A vampire bat captured in Peru
Courtesy of Dr. Daniel Streicker
| A village in Santa Marta, Peru
Courtesy of Dr. Amy Gilbert
Posted on September 5, 2012
Some villagers in Peru have survived exposure to rabies virus and developed antibodies without vaccination, a recently published article states.
Researchers with the Centers for Disease Control and Prevention found rabies virus neutralizing antibodies in six unvaccinated people and one previously vaccinated person after taking sera from 63 residents of the Amazonian villages of Truenocha and Santa Marta, according to an article published in the August 2012 issue of the American Journal of Tropical Medicine and Hygiene.
A CDC announcement indicates the six who had antibodies but no known history of vaccination were unlikely to have received medical care following previous bat bites.
“It could not be determined when the virus exposures occurred or which animals were responsible, but the history of repeated bat bites reported among persons in this area strongly suggests vampire bats as the source of rabies virus exposure,” the announcement states.
Using an indirect fluorescent antibody assay, the researchers also found rabies virus binding antibodies in four of the 63 people from whom samples were taken, two of whom also had virus neutralizing antibodies. Including the five others who had virus neutralizing antibodies, all nine individuals seropositive for anti-rabies antibodies said they had been ex-posed to bats, the report states.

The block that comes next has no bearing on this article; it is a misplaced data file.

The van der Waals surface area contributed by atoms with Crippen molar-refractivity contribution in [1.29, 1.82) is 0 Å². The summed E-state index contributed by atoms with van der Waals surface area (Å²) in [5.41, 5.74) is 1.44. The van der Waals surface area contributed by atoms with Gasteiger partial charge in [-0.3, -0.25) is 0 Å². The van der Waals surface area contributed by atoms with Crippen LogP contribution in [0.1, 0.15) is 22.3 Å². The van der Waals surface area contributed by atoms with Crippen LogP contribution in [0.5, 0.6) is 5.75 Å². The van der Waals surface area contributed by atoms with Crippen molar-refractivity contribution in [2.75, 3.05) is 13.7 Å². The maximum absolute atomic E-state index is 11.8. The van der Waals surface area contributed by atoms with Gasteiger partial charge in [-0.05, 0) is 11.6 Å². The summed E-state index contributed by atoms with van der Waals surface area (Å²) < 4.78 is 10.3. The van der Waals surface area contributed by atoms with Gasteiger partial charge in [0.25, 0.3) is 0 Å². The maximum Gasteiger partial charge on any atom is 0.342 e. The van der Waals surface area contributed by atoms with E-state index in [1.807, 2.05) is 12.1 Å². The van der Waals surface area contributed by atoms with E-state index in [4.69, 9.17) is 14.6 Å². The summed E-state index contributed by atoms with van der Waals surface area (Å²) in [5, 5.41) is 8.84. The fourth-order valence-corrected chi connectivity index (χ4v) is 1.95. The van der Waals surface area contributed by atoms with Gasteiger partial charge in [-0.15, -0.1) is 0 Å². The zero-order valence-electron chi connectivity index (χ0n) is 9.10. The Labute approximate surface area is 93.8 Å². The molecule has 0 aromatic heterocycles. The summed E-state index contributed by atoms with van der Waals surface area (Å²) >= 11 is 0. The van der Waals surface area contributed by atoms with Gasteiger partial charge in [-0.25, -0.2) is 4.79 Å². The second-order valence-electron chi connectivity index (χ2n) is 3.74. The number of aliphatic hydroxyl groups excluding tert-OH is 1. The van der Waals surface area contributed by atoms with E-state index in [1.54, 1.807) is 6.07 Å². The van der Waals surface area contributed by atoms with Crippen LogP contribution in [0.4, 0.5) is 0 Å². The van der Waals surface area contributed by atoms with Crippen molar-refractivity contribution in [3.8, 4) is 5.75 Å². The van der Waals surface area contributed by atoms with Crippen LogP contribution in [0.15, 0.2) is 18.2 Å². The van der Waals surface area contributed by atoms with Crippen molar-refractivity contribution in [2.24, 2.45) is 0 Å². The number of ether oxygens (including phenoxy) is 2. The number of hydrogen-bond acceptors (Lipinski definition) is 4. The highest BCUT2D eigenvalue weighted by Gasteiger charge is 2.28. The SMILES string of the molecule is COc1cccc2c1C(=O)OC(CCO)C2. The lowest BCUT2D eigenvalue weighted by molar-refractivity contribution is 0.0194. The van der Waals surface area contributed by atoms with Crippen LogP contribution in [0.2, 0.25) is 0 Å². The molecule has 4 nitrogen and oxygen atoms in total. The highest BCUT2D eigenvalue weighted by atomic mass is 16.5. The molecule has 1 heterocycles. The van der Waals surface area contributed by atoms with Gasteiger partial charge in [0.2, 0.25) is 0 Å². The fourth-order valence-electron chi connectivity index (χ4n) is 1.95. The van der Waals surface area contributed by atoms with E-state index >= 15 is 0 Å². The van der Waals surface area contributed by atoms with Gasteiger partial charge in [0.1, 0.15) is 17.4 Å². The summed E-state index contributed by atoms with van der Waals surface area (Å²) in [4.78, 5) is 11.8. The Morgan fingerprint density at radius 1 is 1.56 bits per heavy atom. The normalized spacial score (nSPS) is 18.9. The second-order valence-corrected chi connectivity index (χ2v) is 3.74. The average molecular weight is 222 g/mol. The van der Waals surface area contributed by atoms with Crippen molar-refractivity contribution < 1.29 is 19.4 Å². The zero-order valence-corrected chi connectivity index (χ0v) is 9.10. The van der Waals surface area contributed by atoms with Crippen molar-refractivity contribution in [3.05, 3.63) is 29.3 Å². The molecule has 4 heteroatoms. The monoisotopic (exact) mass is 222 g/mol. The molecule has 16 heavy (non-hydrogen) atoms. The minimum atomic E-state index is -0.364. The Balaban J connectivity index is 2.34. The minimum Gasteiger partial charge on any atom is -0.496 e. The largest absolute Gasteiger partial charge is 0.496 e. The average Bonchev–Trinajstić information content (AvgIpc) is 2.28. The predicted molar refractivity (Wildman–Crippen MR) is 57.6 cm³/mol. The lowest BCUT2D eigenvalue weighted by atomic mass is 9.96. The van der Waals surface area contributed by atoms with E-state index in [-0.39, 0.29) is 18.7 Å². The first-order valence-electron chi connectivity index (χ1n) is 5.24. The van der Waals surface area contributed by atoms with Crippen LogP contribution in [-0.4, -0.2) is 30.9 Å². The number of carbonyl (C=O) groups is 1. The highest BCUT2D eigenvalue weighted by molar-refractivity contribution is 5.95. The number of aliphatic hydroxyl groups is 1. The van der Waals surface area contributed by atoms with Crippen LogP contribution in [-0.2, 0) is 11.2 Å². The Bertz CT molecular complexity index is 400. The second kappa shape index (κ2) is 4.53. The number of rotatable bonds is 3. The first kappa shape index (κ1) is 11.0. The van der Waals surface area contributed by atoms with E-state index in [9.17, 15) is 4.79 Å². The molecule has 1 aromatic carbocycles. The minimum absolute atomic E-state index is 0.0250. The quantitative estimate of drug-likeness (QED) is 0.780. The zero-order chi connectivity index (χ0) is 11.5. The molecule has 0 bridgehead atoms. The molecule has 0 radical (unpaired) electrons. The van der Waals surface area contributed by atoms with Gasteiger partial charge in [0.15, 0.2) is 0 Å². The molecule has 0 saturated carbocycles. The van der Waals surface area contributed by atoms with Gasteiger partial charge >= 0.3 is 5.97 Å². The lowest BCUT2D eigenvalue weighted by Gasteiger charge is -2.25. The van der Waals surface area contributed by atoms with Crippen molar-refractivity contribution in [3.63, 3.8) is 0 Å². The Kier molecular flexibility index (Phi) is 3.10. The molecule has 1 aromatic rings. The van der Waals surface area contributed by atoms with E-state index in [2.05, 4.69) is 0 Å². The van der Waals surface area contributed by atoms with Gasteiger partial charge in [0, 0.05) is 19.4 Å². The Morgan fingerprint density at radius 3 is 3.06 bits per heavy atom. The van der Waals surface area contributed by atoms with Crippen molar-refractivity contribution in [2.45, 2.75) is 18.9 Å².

Amy Gilbert, PhD, lead author for the report, said in the CDC announcement that the study results support the idea that some populations regularly exposed to rabies virus could have an enhanced immune response that would prevent clinical illness.
In the same issue of the journal, Rodney E. Willoughby, MD, said in an editorial that the CDC officials’ article “challenges the orthodoxy that rabies is untreatable and universally fatal.” Dr. Willoughby led the team that improvised the Milwaukee Protocol first used to save a 15-year-old girl infected with rabies in 2004, and he supports medical teams using the protocol to treat patients with rabies. He works as a professor of pediatrics at Medical College of Wisconsin and is a staff member at Children’s Hospital of Wisconsin.
“Careful, respectful genetic study of these genetically unique populations may provide information on which pathways in human biochemistry and physiology promote resistance to human rabies,” Dr. Willoughby wrote.
“Equally important, knowing that there is a continuum of disease, even for infectious diseases like rabies, should push us harder to try for cures when confronted by so-called untreatable infectious diseases or intoxications.”